The patience required to play ‘tha long game’ can be learned elbow-to-elbow with cardsharps in a seaside high-rollers’ den; it can be driven into the bone with the sub-zero intensity of a lifetime spent in Siberian gulag. It also can be acquired marching step by step up the side of a mountain-installed MegaRampTM, battling for building-sized tricks at 45 miles per hour. As of this writing, it has been a decade since Bob Burnquist twisted no-grab flip tricks the length of an Olympic swimmin’ hole and switch backside 360ed UP onto the MegaQP deck in his ‘Dreamland’ magnum opus vid, and during this time the vertical switchstance pioneer and MegaRampTM chancer has enjoyed a stable arrangement with international hardgoods provider Flip, while endorsing a steady diet of beverage products, apparel designs and footwear options. And yet Bob Burnquist’s helicopter, lowkey MVP on the enders and doer of several heli NBDs in a whirlsome cameo, has hovered in sponsorship no-man’s land.

Until now? The boldfaced collab factory Supreme this week on IG revealed that it apparently has put the helicopter on its team, generating hundreds of thousands of likes and comments including ‘wut.’ Aviation Youtubers who had days earlier spotted and filmed the vehicle’s takeoff tagged it as an AS350 / H125 model on an LA session with a homie from DHL in yellow and white livery. With the basic version retailing for around $2.9 million, a brand-appropriate markup to Bob Burnquist helicopter’s pro models issued by Supreme must be assumed to eventually command $48 billion on Grailed.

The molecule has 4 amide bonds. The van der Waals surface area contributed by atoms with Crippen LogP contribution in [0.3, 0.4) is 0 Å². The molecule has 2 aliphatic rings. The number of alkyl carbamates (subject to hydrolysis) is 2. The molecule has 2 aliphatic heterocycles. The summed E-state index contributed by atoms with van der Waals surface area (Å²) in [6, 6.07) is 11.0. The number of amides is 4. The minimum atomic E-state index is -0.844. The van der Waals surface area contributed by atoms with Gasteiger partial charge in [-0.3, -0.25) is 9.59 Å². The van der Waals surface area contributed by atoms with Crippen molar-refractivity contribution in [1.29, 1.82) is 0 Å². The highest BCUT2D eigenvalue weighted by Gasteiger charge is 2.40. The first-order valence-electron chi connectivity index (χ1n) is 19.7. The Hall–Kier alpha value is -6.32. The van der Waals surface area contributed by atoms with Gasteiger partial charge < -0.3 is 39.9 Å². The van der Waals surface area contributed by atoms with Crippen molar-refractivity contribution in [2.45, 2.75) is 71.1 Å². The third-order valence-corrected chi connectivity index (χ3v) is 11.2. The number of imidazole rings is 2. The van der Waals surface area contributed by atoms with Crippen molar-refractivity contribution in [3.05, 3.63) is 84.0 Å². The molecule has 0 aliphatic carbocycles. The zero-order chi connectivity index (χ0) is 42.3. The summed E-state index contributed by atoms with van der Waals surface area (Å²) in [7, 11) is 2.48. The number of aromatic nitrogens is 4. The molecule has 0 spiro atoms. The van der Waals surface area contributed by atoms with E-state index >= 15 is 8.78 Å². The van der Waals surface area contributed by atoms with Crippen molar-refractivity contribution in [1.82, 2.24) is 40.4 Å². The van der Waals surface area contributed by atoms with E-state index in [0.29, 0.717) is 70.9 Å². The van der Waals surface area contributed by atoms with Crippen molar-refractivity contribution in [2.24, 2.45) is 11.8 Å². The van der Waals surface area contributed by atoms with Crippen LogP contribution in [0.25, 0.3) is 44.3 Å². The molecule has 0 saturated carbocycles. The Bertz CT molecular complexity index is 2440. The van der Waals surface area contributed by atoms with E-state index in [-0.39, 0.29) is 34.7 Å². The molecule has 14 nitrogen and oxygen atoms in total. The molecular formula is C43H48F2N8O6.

Is Bob Burnquist, still technically governed by the forces of gravity so far as we all know, in danger of being shown up by his helicopter appearing to land an exclusive aerospace endorsement deal with Supreme? Will the helicopter jump on the next filming trip, helping teamriders reach higher-altitude, unskated grass- and dirt-ride spots, while Bill Strobeck zooms out from the cockpit and into the ski landers? Now that winterized extremophile Shaun White is retired from Olympic competing, must the ‘Flying Tomato’ title shift to this becrimsoned ‘copter? Does Palace, which recently branded some cars, need to come with a plane or blimp next? With Nick Matthews hopefully now fully aboard with Anti-Hero, does Walker Ryan become the most criminal case of being overlooked by the industry, following his dumbfounding, self-released ‘Textures’ video?

Girl Joins The Hardware Wars, And So Potential Planetary Destructions Must Be Contemplated

February 3, 2023

Beneath a grimly monolithic sky, ‘Punxsutawney Phil’ waits dreaming — until hoisted by the scruff and slung aloft for the mirth of the masses, and to pad the pockets of his masters. On this day, in the spatial and rugged year of 2023, the befurred savant speaks blind his truth — no easy escape from winter’s brittle grasp — and summarily is returned to gaol, industrial animal pellets a paltry but scrumptious reward. And then it is done.